The other main weakness to tribalism, is obviously how we treat and view “the outgroup.” So much of society is constructed around ingroups and outgroups — just look at politics, at the culture wars, the tension between groups based on race, or religion, or gender identity, and all the other divisions that separate us. Heck, as you know, even people from a rural community view people from an urban environment negatively, and vice versa. It’s a sad irony about humans that by drawing together with the like-minded, we push apart from those we perceive as different.
So yeah man, if you are able to “just be you”, then that’s fantastic. 🙂
it sounds like you’ve been struggling with your sense of self
Hi “em”! I don’t know how to interpret your comment, in the context of this post. Historically, yes, I have struggled with my sense of self. But this post describes a major step forward, a stabilization of self rather than its opposite. It’s quite the experience to finally let go of trying to “find out who you are”, as though “identity” is something that can be stable and certain and fairly unchanging as life ebbs and flows around you. When you let go of trying to “find” yourself, because you see the artificially constructed nature of “the self” and you are ready to move on from that, then identity stabilizes within a dynamic web of relationships with “the world”. That’s why I don’t think it is necessary to subscribe, for example, to a specific gender category; if anything, doesn’t that limit the essentially limitless nature of the self and insist that the full complexity of one’s being can be put into a box, so to speak? Does “the self” not contain multitudes? And if it does, as surely it does, then does that not mean that strict adherence to categories is just self-limiting? When you apply this awareness to toxic masculinity, is it not then obvious how labels such as Alpha and Beta are not, in almost all ways, useful, accurate or worthwhile, when they lead to such disempowerment of men from exploring the fullness of their being, celebrating and enhancing their strengths, and being able to be vulnerable and honest and growth-oriented about the things they struggle with?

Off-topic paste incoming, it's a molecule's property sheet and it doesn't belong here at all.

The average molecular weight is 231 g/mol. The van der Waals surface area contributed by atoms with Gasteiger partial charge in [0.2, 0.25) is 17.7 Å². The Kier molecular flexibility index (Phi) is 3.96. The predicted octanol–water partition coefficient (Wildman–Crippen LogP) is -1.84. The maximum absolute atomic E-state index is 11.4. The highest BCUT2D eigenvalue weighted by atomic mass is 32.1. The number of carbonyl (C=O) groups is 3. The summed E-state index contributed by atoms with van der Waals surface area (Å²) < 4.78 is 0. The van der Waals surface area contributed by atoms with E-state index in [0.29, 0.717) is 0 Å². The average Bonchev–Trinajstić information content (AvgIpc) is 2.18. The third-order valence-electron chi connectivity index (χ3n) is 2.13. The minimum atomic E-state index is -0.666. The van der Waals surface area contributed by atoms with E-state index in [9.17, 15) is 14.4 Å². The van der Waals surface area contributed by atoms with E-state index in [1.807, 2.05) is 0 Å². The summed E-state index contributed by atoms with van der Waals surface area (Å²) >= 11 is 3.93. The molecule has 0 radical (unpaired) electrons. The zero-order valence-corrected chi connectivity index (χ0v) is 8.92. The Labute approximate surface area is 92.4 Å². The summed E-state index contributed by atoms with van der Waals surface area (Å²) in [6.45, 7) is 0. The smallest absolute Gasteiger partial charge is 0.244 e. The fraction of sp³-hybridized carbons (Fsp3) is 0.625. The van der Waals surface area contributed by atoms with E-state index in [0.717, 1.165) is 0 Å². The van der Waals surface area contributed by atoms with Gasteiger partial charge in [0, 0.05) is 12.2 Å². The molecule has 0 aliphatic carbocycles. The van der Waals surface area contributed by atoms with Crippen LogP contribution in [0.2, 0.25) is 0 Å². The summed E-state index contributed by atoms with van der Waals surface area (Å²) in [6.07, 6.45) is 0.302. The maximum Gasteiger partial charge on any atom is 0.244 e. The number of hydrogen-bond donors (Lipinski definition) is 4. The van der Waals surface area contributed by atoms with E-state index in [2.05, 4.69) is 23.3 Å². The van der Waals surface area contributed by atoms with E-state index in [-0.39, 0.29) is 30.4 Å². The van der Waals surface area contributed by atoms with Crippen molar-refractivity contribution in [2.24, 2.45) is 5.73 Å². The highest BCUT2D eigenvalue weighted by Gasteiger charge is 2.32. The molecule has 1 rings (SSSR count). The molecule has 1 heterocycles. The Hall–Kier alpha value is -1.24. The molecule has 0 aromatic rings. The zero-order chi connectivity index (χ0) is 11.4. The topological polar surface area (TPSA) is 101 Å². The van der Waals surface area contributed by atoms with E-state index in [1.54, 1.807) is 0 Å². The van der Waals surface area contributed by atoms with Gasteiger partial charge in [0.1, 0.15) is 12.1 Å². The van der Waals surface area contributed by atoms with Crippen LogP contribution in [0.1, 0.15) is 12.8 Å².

In any case, I may have misunderstood your comment. If you can care to elaborate, maybe I could address it more directly?